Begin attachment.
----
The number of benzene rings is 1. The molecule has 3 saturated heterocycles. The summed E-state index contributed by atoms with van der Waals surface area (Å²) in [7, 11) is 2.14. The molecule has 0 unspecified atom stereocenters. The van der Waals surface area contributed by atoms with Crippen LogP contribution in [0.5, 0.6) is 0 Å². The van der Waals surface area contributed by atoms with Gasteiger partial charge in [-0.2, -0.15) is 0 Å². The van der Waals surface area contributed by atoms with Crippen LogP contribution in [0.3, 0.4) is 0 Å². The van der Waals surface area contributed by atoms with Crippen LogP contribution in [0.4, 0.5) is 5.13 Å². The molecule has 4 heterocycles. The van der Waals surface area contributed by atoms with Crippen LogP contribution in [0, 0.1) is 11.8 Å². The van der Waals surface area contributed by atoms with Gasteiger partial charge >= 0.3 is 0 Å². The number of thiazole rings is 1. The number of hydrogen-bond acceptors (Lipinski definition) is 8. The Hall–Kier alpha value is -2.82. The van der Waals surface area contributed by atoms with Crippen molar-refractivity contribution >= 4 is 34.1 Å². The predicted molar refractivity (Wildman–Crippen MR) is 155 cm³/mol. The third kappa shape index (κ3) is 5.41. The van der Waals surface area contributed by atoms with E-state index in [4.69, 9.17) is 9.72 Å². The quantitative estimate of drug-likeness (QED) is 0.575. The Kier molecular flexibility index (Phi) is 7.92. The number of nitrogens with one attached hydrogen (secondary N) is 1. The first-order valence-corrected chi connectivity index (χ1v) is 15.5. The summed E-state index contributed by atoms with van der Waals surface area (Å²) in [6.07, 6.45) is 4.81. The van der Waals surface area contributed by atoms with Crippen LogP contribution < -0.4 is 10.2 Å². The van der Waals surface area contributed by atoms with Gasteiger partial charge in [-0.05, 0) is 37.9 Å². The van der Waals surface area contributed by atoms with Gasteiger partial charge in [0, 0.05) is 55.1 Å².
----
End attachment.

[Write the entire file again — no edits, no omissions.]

The number of benzene rings is 1. The molecule has 3 saturated heterocycles. The summed E-state index contributed by atoms with van der Waals surface area (Å²) in [7, 11) is 2.14. The molecule has 0 unspecified atom stereocenters. The van der Waals surface area contributed by atoms with Crippen LogP contribution in [0.5, 0.6) is 0 Å². The van der Waals surface area contributed by atoms with Gasteiger partial charge in [-0.2, -0.15) is 0 Å². The van der Waals surface area contributed by atoms with Crippen LogP contribution in [0.3, 0.4) is 0 Å². The van der Waals surface area contributed by atoms with Crippen LogP contribution in [0.4, 0.5) is 5.13 Å². The molecule has 4 heterocycles. The van der Waals surface area contributed by atoms with Crippen LogP contribution in [0, 0.1) is 11.8 Å². The van der Waals surface area contributed by atoms with Gasteiger partial charge >= 0.3 is 0 Å². The number of thiazole rings is 1. The number of hydrogen-bond acceptors (Lipinski definition) is 8. The Hall–Kier alpha value is -2.82. The van der Waals surface area contributed by atoms with Crippen molar-refractivity contribution >= 4 is 34.1 Å². The predicted molar refractivity (Wildman–Crippen MR) is 155 cm³/mol. The third kappa shape index (κ3) is 5.41. The van der Waals surface area contributed by atoms with E-state index in [4.69, 9.17) is 9.72 Å². The quantitative estimate of drug-likeness (QED) is 0.575. The Kier molecular flexibility index (Phi) is 7.92. The number of nitrogens with one attached hydrogen (secondary N) is 1. The first-order valence-corrected chi connectivity index (χ1v) is 15.5. The summed E-state index contributed by atoms with van der Waals surface area (Å²) in [6.07, 6.45) is 4.81. The van der Waals surface area contributed by atoms with Crippen LogP contribution < -0.4 is 10.2 Å². The van der Waals surface area contributed by atoms with Gasteiger partial charge in [-0.05, 0) is 37.9 Å². The van der Waals surface area contributed by atoms with Gasteiger partial charge in [0, 0.05) is 55.1 Å².